Felicitaciones a la Republica Dominicana!

ImageSo the Dominican Republic won the World Baseball Classic, at the third time of asking after the ultra-professional Japanese took the first two in 2006 and 2009. 

The Americans meanwhile didn’t even make it to the semi-final, due in large part to many of their best pitchers declaring themselves unavailable due to the timing of the event – in the middle of Spring Training when half of them can scarcely remember how to grip a slider. Some US-based pundits have been saying that this demonstrates the unworthiness of the entire event, that until the USA team is in a position to put out its very best, that the competition isn’t worthy of its name. They complain likewise that the American public isn’t sufficiently interested, in part for that same reason – the feeling the Americans are not at full strength. 

My first (slightly snippy) response to that is that the World Baseball Classic is a lot closer to meaning what it says than the World Series.

The second response is: Who cares? MLB doesn’t – the American public is not the primary target audience of an event designed to spread the message of baseball around the globe and bring back pots of money.

What the American public likes is to watch American teams winning things, and it has very little interest in watching events when the American teams doesn’t look like the favourite for victory. That’s fine – there’s no moral imperative here, and what the triennial WBC has demonstrated is that – even if all the best Americans were there – they would not be the clear cut favourites.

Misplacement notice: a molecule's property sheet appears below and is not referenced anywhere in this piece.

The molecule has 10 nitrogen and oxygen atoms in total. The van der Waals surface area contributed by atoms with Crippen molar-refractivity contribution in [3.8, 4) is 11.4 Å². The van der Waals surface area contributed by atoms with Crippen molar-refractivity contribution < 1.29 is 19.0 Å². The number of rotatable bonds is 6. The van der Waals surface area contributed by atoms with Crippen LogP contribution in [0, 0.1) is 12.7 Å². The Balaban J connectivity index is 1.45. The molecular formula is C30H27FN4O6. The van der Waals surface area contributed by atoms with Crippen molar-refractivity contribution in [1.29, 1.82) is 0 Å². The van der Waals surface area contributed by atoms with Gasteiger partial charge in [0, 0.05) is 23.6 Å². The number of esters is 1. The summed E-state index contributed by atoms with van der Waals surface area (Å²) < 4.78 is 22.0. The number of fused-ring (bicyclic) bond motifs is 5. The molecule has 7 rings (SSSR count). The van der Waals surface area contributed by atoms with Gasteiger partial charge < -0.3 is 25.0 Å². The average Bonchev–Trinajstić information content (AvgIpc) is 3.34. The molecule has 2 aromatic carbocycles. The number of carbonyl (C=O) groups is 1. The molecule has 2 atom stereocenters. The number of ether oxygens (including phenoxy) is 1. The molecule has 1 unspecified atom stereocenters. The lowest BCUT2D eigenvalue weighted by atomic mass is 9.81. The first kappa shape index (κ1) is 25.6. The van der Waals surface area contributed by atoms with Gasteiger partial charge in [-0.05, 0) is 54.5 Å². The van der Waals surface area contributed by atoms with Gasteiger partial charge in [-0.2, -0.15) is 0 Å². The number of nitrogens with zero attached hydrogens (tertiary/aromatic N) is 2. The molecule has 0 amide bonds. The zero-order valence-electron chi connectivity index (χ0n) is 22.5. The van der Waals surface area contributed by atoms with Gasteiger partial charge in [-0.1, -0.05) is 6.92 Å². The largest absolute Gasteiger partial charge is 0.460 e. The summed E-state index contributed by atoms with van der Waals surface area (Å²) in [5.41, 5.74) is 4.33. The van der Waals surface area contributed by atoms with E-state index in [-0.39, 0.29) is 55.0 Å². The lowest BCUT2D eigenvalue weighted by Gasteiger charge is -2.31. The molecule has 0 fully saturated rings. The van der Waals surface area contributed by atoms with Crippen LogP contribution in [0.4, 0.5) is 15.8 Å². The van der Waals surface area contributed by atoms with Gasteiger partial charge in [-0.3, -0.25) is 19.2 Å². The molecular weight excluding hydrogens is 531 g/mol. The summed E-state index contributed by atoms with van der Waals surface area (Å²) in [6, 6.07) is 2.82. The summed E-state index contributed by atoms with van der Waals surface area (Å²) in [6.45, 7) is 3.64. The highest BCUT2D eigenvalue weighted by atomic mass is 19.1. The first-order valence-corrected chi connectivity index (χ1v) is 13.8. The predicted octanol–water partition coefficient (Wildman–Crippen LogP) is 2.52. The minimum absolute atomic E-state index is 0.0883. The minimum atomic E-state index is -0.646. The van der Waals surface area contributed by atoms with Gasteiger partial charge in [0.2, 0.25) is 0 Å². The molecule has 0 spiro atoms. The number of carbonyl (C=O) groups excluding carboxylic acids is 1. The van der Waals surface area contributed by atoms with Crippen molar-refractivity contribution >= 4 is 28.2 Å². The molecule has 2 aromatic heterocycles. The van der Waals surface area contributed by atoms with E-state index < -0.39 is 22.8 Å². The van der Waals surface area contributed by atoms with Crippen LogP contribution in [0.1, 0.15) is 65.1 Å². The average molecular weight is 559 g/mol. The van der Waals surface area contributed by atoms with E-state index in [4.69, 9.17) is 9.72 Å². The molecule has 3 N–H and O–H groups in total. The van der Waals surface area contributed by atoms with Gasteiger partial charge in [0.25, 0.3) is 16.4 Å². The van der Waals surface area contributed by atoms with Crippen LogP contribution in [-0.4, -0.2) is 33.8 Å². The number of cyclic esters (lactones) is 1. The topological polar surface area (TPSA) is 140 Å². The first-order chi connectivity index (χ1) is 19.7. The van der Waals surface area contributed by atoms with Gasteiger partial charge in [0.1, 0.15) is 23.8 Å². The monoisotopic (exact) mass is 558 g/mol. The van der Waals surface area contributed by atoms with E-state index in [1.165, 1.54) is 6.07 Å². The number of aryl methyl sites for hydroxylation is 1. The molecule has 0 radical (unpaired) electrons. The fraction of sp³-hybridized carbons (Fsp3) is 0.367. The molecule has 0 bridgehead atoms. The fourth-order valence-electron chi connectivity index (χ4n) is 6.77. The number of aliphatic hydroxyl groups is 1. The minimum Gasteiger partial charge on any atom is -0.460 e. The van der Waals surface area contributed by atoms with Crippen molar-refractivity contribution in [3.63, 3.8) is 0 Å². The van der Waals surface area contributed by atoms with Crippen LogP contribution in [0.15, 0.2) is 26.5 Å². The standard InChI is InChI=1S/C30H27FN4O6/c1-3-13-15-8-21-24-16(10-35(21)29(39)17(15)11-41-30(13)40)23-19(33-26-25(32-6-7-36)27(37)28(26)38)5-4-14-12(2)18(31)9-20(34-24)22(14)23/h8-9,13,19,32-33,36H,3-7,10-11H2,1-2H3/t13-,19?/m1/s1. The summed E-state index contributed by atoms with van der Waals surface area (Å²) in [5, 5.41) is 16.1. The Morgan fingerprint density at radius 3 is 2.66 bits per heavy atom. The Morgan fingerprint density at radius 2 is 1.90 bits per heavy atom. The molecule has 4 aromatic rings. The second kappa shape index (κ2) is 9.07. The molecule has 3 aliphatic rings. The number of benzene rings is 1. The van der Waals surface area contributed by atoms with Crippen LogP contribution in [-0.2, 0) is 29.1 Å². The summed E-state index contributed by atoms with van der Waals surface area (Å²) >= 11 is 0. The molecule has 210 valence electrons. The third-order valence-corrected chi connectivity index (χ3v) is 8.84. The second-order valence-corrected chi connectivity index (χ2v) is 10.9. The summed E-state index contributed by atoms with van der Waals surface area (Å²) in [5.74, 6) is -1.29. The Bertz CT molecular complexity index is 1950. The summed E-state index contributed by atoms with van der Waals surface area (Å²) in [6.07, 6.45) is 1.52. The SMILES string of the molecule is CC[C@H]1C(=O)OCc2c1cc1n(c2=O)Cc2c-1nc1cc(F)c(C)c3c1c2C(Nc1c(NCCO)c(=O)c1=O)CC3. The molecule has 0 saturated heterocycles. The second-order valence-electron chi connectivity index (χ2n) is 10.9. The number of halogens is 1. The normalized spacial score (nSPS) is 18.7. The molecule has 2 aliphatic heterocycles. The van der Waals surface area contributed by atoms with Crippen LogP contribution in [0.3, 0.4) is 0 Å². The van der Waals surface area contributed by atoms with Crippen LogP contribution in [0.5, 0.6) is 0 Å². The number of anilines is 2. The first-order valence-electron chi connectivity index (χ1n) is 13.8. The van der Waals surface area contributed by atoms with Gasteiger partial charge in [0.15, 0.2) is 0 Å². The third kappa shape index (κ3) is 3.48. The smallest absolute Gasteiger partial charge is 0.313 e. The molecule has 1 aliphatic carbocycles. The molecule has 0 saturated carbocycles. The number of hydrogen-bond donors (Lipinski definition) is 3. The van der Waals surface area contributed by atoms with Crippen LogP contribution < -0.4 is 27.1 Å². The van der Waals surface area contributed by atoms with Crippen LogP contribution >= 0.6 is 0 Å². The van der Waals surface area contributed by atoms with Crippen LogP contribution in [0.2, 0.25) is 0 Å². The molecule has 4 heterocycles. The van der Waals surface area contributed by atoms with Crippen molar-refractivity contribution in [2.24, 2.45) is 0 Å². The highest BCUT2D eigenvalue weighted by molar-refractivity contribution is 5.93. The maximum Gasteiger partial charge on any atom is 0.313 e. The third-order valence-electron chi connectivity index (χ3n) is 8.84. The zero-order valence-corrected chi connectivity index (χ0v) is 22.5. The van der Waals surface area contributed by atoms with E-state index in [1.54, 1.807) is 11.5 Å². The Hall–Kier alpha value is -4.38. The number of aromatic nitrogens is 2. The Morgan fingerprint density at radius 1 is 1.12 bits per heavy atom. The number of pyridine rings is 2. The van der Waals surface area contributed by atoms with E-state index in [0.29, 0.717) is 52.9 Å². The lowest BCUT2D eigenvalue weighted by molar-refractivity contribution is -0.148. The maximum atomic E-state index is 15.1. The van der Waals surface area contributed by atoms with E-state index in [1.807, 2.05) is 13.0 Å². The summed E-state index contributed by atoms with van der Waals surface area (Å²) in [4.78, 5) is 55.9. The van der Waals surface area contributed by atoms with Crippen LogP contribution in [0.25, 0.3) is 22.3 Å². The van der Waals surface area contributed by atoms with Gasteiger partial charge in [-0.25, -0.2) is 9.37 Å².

In fact, I would argue that the Dominican Republic is to baseball what Brazil may be to football, and India is to cricket: the place where the sport matters the most, where it is most central to that country’s psyche. An idiosyncratic definition, I know, but work with me. Image

For sporting interest, Americans have ice hockey, football-without-feet, basketball…and a ton of other sports such as athletics and football-with-feet that hold varying degrees of interest and hold on people’s wallets. The Dominicans on the other hand have baseball…and that’s pretty much it. Partially as a result of that, but nonetheless way out of whack with their tiny population, they have produced some of the greatest players of the last 20 years. For example, did you know that all these guys are from the DR?

David Ortiz

Alex Rodriguez

Manny Ramirez

Sammy Sosa

Pedro Martinez

Albert Pujols

Jose Reyes

Miguel Tejada

Hanley Ramirez

Robinson Cano

Vladimir Guerrero

The hitters on that list would probably make up the bulk of most people’s list of the top-10 best pure hitters since the 1980’s. 

I think it’s something to do with the air. Or the soil. It has to be something strange because there are just too many of them who are too good for it to be coincidence. Even the Dominicans who can’t play the game can play the game. A good friend of mine who is from the DR came to watch my slow-pitch softball team play a couple of months ago. We were short of players and I cajoled/begged/pleaded/dragged him onto the field and essentially forced him to play for us to avoid our having to forfeit the game. He complained that he hadn’t picked up a bat in 15 years. No matter I said, if you don’t fancy swinging, then don’t swing – we just need you in the lineup.

Of course he only went 3 for 3 with a double and two singles and a swing so sweet it made Ken Griffey Jr look clunky. And he fielded a one-hopper in centre field with perfect aplomb before gunning it into second. 

It’s not fair.

It’s also why we were overdue for them to win the World Baseball Classic.

At last: victory for the home of baseball. 

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